Margaret Jjuuko is an experienced communications specialist and media trainer with 23 years of working experience in Uganda, Kenya, Tanzania, Rwanda and South Africa. She is currently attached to the Makerere University Mass Communication department. As a journalist, Margaret worked for UBC, formerly Radio Uganda and Uganda Television, for 17 years before going into academics. She is a graduate of Rhodes University – South Africa, Makerere University-Uganda and BBC Open University, UK.  In Rwanda, Jjuuko has been engaged in the training of broadcast journalists in Kigali, particularly in the areas of news and current affairs production, and environmental journalism and communication.   In addition, she has been a guest lecturer of the National University of Rwanda (NUR) School of Journalism and Communication since 2002. In mid-February she will take up a six-month appointment in Butare through the Rwanda Initiative.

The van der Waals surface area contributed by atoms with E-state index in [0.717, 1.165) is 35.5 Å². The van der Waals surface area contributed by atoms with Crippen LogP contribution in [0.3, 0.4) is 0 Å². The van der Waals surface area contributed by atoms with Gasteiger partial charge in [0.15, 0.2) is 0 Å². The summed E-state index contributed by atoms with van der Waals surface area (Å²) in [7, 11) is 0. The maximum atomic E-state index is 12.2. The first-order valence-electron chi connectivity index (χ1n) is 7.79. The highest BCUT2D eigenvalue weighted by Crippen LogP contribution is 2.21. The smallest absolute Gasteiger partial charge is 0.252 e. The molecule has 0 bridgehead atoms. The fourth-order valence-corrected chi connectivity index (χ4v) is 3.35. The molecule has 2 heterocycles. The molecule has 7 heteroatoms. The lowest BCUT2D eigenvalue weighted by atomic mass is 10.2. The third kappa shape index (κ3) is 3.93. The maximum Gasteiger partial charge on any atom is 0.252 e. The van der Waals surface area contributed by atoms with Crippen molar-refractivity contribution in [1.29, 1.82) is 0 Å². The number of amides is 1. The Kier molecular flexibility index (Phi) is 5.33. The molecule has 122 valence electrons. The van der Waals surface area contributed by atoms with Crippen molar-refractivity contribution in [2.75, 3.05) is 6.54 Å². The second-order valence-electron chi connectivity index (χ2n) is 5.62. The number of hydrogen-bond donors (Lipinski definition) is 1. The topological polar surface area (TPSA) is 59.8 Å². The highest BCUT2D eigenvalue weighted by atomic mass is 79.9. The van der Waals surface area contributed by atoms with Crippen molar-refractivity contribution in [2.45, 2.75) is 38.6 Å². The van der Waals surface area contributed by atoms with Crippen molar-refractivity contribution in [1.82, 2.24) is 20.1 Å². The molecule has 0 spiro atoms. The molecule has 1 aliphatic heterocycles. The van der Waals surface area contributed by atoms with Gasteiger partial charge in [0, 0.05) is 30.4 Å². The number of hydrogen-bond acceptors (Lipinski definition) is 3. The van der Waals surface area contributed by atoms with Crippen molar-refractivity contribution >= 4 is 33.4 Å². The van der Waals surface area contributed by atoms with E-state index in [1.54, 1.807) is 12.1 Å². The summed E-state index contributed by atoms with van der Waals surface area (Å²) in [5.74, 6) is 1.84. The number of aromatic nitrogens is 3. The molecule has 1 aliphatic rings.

Shelley Robinson studied political science at Dalhousie University in Halifax, eventually running both the student newspaper, The Gazette, and the campus-community radio station, CKDU-FM. In 2000 she moved to Belfast and was editor of a community newspaper on the peaceline, Citywide.  In 2005 she worked in Afghanistan with a women's community radio station, Radio Rabia Balkhi, named after a famous female Persian poet who is said to have written her last poem, in her own blood, on the walls of the cell where she was imprisoned for loving a servant. In 2006 Robinson joined the professional entry stream of Carleton University’s Master of Journalism program. This year she will be teaching print and broadcast journalism at the National University of Rwanda during a six-month placement. Robinson’s particular focus will be working to integrate the work that students do with Radio Salus and the Ibanga newspaper into the journalism curriculum. She will also be acting as a local coordinator for the Rwanda Initiative.

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For more information, please visit:
www.RwandaInitiative.ca, or contact:

Prof. Allan Thompson ([email protected])
School of Journalism and Communication – Carleton University
613-520-2600 ext. 7439

Bruce Leslie - Vice President, ([email protected])
Community & Public Relations,
CanWest Global Communications Corp.
(204) 956-2025



    © 2006 Carleton University School of Journalism and Communication DESIGN: SMDESIGN